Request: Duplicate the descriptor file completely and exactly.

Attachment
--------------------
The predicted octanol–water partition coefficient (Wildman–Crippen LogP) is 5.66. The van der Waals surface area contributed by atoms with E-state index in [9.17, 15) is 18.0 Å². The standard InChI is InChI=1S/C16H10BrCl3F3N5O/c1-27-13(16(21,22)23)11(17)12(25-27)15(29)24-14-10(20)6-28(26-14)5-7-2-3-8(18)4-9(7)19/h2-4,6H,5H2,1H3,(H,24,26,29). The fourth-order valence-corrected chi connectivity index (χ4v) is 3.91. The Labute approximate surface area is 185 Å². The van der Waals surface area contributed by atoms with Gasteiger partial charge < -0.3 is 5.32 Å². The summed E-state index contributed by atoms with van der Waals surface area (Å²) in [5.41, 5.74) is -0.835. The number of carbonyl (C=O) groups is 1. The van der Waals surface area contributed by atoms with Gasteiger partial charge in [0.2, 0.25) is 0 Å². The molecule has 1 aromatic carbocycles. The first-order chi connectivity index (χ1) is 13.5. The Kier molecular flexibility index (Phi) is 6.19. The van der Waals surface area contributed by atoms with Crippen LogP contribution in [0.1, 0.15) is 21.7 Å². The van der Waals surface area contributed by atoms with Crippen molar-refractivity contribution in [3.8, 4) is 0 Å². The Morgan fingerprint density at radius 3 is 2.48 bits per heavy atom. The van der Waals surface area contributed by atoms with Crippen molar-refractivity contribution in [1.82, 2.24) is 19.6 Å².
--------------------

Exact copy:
The predicted octanol–water partition coefficient (Wildman–Crippen LogP) is 5.66. The van der Waals surface area contributed by atoms with E-state index in [9.17, 15) is 18.0 Å². The standard InChI is InChI=1S/C16H10BrCl3F3N5O/c1-27-13(16(21,22)23)11(17)12(25-27)15(29)24-14-10(20)6-28(26-14)5-7-2-3-8(18)4-9(7)19/h2-4,6H,5H2,1H3,(H,24,26,29). The fourth-order valence-corrected chi connectivity index (χ4v) is 3.91. The Labute approximate surface area is 185 Å². The van der Waals surface area contributed by atoms with Gasteiger partial charge < -0.3 is 5.32 Å². The summed E-state index contributed by atoms with van der Waals surface area (Å²) in [5.41, 5.74) is -0.835. The number of carbonyl (C=O) groups is 1. The van der Waals surface area contributed by atoms with Gasteiger partial charge in [0.2, 0.25) is 0 Å². The molecule has 1 aromatic carbocycles. The first-order chi connectivity index (χ1) is 13.5. The Kier molecular flexibility index (Phi) is 6.19. The van der Waals surface area contributed by atoms with Crippen LogP contribution in [0.1, 0.15) is 21.7 Å². The van der Waals surface area contributed by atoms with Crippen molar-refractivity contribution in [3.8, 4) is 0 Å². The Morgan fingerprint density at radius 3 is 2.48 bits per heavy atom. The van der Waals surface area contributed by atoms with Crippen molar-refractivity contribution in [1.82, 2.24) is 19.6 Å².